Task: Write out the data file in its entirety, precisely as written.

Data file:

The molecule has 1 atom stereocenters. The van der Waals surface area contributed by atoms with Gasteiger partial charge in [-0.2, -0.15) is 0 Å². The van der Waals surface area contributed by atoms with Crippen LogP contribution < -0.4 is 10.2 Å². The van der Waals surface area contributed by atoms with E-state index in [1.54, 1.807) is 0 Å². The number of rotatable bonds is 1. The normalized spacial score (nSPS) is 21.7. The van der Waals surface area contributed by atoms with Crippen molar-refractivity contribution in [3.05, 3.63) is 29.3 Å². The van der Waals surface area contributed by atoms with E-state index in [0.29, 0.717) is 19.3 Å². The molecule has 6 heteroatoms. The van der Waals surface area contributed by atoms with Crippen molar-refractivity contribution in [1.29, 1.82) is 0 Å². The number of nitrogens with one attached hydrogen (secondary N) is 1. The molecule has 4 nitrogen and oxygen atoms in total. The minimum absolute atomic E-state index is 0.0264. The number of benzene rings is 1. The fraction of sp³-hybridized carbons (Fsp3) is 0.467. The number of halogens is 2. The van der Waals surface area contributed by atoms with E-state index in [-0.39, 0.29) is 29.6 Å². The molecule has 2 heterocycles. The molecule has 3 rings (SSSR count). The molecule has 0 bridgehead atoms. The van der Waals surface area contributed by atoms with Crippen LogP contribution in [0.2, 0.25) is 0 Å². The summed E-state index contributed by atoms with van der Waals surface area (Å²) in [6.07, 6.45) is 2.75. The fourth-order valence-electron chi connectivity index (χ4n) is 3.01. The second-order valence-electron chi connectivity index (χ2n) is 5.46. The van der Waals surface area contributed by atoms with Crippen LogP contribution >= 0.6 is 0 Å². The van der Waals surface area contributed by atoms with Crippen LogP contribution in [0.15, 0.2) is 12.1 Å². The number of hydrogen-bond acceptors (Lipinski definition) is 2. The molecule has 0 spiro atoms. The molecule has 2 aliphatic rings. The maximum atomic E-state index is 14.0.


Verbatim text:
The molecule has 1 atom stereocenters. The van der Waals surface area contributed by atoms with Gasteiger partial charge in [-0.2, -0.15) is 0 Å². The van der Waals surface area contributed by atoms with Crippen LogP contribution < -0.4 is 10.2 Å². The van der Waals surface area contributed by atoms with E-state index in [1.54, 1.807) is 0 Å². The number of rotatable bonds is 1. The normalized spacial score (nSPS) is 21.7. The van der Waals surface area contributed by atoms with Crippen molar-refractivity contribution in [3.05, 3.63) is 29.3 Å². The van der Waals surface area contributed by atoms with E-state index in [0.29, 0.717) is 19.3 Å². The molecule has 6 heteroatoms. The van der Waals surface area contributed by atoms with Crippen molar-refractivity contribution in [1.29, 1.82) is 0 Å². The number of nitrogens with one attached hydrogen (secondary N) is 1. The molecule has 4 nitrogen and oxygen atoms in total. The minimum absolute atomic E-state index is 0.0264. The number of benzene rings is 1. The fraction of sp³-hybridized carbons (Fsp3) is 0.467. The number of halogens is 2. The van der Waals surface area contributed by atoms with E-state index in [-0.39, 0.29) is 29.6 Å². The molecule has 2 heterocycles. The molecule has 3 rings (SSSR count). The molecule has 0 bridgehead atoms. The van der Waals surface area contributed by atoms with Crippen LogP contribution in [0.2, 0.25) is 0 Å². The summed E-state index contributed by atoms with van der Waals surface area (Å²) in [6.07, 6.45) is 2.75. The fourth-order valence-electron chi connectivity index (χ4n) is 3.01. The second-order valence-electron chi connectivity index (χ2n) is 5.46. The van der Waals surface area contributed by atoms with Crippen LogP contribution >= 0.6 is 0 Å². The van der Waals surface area contributed by atoms with Crippen LogP contribution in [0.15, 0.2) is 12.1 Å². The number of hydrogen-bond acceptors (Lipinski definition) is 2. The molecule has 0 spiro atoms. The molecule has 2 aliphatic rings. The maximum atomic E-state index is 14.0.